Often either the cashier or another customer will comment on my expensive bills. They make noises and discuss amongst themselves. Watching an expat spend some of what most Chinese assume is an endless supply of money is fascinating. It requires comment. I understand this. It costs more money than it should to heat and cool our house. We should all just put on a jacket in the winter and get used to being sweaty in the summer. We won’t do this, of course, and so I keep being the object of opinions in Family Mart.
Mark contends that it is not the amount of money that I am spending that garners so much attention, but rather, the fact that I am spending this money myself. The combination of expat utility bills and the actual expat paying them is the part that is blowing people’s minds. You have the money to pay those bills but not the sense to hire someone else to do that for you? What are you, insane? I think we all know the answer to this question. Of course I am insane! I moved my family to China and now I am paying bills in Family Mart! That is all the proof you need.
Remember when I described the meat section of Carrefour? How the meat is in these big open bins and you choose the pieces you want? Here is more proof that I am not crazy and that Chinese shoppers value “creative” solutions to problems. Enjoy!
The latest from Lucas…
I apparently just became a victim of an accidental prank call. This is how it went:
I was texting my mom about my homework, when the phone rang. I answered it, saying “Hello, Erickson residence”. The voice on the other line sounded like a woman. (She was also southern, which adds to the funniness of the story later.) So anyway, back to the point. She didn’t say anything for a minute. I said “Hello? Who is this?” she answered back “Hi, are you Spanish?” I was wondering why she would ask, but I answered, “Um… no”. She asked who I was, and I told her that my name was Lucas Erickson. She told me she was looking for someone named ‘David’, but everything each of us said followed a little bit of hesitation. I thought it was just a normal, wrong number problem, and I told her that she had the wrong number. She pushed on saying, “Come on, I know it’s you!” I tried to persuade her that I wasn’t this ‘David’ but she wouldn’t listen to anything I said, I don’t know how exactly I sounded Spanish over the phone. I eventually got to the point where I got bored with repeating “No” over and over again, so I just hung up. She called back a second time, this time mumbling something as soon as I answered. I said, “What?” She responded back with the same mumbling, just a little bit louder than before. Then a Russian-sounding man got on the line, and said “Hey!” In my opinion, it’s hard enough as-is to understand Russian people, add that to the fact that he sounded like he had a frog stuck in his throat. At this point, I was starting to consider that these people might be stalking me and I might somehow end up gagged, tied up, and stuffed into the back of their van driving to who-knows-where, so I just hung up. I had an idea now, and so the next time they called me back, (Which was in like five seconds), I put my great mind to use. The conversation went like this:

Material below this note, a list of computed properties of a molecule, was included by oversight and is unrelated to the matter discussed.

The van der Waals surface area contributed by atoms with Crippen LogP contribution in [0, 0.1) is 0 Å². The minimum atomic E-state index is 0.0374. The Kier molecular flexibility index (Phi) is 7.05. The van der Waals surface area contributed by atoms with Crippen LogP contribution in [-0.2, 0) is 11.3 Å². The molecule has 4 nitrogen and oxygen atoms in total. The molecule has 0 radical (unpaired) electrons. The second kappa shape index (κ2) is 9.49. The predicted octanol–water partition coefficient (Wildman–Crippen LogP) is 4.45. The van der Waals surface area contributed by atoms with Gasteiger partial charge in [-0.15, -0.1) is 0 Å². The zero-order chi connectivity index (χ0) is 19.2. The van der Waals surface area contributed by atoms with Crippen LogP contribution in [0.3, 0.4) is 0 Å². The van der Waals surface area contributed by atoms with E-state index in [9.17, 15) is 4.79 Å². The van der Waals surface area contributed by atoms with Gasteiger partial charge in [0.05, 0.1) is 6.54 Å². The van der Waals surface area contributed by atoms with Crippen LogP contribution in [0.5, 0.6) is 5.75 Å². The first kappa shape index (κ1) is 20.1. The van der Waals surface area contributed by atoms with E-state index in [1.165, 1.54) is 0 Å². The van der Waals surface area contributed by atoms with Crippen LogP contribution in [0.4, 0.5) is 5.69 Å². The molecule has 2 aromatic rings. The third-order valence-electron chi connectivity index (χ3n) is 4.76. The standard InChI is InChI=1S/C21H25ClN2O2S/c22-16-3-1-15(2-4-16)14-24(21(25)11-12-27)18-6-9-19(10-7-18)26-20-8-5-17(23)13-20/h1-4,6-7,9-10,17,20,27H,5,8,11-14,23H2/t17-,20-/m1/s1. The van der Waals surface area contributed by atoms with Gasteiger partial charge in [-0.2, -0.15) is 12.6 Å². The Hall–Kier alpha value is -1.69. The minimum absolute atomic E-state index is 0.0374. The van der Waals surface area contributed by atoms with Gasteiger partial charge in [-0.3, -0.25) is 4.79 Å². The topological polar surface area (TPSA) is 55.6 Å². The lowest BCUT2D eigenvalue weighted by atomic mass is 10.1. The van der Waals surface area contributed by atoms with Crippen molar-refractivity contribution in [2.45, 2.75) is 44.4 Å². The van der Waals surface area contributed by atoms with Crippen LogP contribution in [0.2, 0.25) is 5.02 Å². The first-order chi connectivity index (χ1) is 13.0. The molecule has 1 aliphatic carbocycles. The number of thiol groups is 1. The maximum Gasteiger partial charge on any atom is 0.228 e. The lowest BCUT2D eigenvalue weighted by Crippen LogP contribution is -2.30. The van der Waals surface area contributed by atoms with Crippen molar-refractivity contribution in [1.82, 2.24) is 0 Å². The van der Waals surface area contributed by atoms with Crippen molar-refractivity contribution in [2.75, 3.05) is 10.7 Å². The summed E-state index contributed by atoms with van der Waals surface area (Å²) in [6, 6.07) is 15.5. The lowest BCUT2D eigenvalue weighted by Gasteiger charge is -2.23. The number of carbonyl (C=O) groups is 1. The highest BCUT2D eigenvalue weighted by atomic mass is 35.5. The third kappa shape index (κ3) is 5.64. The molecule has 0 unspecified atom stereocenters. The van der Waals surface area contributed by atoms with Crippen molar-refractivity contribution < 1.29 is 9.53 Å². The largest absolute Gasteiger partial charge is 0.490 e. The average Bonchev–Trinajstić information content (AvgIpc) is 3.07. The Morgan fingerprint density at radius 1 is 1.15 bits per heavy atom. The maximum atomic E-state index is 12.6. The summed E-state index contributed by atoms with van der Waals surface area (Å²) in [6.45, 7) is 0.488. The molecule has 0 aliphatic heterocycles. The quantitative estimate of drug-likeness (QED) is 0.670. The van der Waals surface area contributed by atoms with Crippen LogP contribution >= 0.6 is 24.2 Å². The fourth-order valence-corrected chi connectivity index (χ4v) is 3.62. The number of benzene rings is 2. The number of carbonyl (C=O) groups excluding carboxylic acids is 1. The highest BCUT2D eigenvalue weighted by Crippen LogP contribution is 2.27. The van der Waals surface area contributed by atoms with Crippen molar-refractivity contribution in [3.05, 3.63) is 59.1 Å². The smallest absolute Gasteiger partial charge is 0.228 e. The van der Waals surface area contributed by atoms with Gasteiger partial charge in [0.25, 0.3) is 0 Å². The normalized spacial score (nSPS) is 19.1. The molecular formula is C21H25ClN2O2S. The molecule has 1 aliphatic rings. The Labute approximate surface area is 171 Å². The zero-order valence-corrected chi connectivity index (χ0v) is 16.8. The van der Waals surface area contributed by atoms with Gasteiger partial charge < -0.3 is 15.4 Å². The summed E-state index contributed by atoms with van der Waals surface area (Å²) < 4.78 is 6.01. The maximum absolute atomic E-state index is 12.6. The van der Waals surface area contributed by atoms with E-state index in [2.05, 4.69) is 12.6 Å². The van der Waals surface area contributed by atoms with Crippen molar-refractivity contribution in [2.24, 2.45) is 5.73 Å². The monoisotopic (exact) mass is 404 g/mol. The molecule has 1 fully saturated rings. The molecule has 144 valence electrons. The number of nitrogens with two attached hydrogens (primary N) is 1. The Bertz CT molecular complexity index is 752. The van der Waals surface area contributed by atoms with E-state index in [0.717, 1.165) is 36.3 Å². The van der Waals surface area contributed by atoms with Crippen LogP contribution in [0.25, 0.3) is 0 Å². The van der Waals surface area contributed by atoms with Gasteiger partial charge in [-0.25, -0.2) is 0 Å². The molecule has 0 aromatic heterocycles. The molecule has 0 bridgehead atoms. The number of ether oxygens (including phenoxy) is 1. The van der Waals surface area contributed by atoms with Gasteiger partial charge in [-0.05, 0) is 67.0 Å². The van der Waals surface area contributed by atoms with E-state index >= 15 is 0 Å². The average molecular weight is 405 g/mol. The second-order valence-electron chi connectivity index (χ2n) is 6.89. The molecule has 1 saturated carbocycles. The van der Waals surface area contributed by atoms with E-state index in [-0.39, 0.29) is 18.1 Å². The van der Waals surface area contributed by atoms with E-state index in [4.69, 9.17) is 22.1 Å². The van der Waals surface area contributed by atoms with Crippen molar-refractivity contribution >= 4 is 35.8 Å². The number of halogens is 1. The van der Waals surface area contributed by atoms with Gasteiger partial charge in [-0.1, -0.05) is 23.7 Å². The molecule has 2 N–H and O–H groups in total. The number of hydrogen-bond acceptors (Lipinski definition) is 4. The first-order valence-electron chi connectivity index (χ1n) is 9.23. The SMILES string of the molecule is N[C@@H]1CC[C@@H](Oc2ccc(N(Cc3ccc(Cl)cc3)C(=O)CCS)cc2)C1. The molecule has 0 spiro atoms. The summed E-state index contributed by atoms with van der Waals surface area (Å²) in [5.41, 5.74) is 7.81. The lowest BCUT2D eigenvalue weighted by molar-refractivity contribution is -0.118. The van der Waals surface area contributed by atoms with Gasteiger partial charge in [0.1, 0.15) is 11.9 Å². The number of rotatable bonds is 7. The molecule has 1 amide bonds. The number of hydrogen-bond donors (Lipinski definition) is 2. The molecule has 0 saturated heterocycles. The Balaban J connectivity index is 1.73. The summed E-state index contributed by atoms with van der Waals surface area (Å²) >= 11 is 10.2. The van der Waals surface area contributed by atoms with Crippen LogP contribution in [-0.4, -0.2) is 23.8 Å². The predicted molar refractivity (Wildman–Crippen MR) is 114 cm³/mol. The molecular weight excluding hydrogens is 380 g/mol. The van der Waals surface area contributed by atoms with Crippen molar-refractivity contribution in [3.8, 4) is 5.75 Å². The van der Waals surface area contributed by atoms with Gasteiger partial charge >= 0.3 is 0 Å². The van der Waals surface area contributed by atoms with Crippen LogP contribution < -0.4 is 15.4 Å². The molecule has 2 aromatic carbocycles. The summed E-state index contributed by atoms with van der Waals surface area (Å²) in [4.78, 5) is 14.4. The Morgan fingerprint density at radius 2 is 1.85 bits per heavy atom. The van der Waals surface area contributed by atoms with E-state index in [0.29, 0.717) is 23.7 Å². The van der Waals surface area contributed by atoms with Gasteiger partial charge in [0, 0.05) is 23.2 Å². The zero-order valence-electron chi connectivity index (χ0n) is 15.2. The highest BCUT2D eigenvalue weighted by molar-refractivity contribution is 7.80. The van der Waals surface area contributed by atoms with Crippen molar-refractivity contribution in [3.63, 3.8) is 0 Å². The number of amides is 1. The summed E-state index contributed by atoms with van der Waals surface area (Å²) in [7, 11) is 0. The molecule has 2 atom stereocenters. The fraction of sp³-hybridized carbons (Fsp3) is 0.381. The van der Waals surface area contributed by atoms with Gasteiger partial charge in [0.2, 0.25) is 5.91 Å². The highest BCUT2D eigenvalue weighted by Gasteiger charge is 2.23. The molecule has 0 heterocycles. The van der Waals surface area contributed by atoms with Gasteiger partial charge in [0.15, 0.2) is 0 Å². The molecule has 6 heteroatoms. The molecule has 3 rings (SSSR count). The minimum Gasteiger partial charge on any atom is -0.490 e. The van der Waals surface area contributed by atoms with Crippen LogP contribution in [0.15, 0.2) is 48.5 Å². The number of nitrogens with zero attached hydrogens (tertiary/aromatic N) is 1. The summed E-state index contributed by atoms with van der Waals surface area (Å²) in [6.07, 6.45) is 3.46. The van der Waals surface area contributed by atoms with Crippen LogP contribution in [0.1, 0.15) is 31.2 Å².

Her: “Yes, hi”
Me: “I don’t know you people, I’m twelve years old, my name is Lucas Erickson, and I live in China. If you don’t believe me, go to my mom’s blog, ericksonsinchina.com”.
Her: “You lying motherf**ker!”
Me: “You know what, screw you!”
I then hung up on her, and went back to playing my video game. I was called again a little while after, and she incoherently mumbled what I think was “Sorry”, then I heard her tell someone behind her, (Unless she was talking to herself), that they should have believed me the first time. I hung up, and wasn’t called again. Good riddance. I hope they’re reading this blog right now, and if they are, was it really necessary to call me a lying motherf**ker?
In China there are plenty of interesting things to see. Shanghai itself has no shortage of big name attractions and local color. Before the move, I was looking forward to seeing some of this first hand. I had been warned that sometimes living in China would be uncomfortable, but I was sure that living in Shanghai would provide opportunities that overshadowed any of this discomfort. For a Westerner, the city can seem crowded and dirty, but once again I credited my previous experiences living abroad with preparing me to live outside my comfort zone. I tried to arm myself with the knowledge that would have me ready to hit the ground running once we arrived. But as always, the Grumpy Laowai found out the hard way that there is no way to adequately prepare yourself for the day-to-day experience of living in China. I knew about the spitting and I soon learned about the public urination, but no one thought to warn me about one of the most common sights here in Shanghai: nose picking.
Since the big move two years ago, I have witnessed many, many incidents involving strangers and their boogers. I have children, so I am not going to pretend that nose picking is something I have never seen. I have spent a fair amount of my time discouraging people from sticking their fingers up their noses. I have taught elementary school so you know I have been given many opportunities to encourage the use of tissues and to discuss the merits of hand washing. Elementary school kids pick their noses and they tend to do it with little thought about those around them. After a few years of teaching combined with parenting toddlers I was fairly certain there were few surprises left for me when it came to boogers. I should never have underestimated the power of China.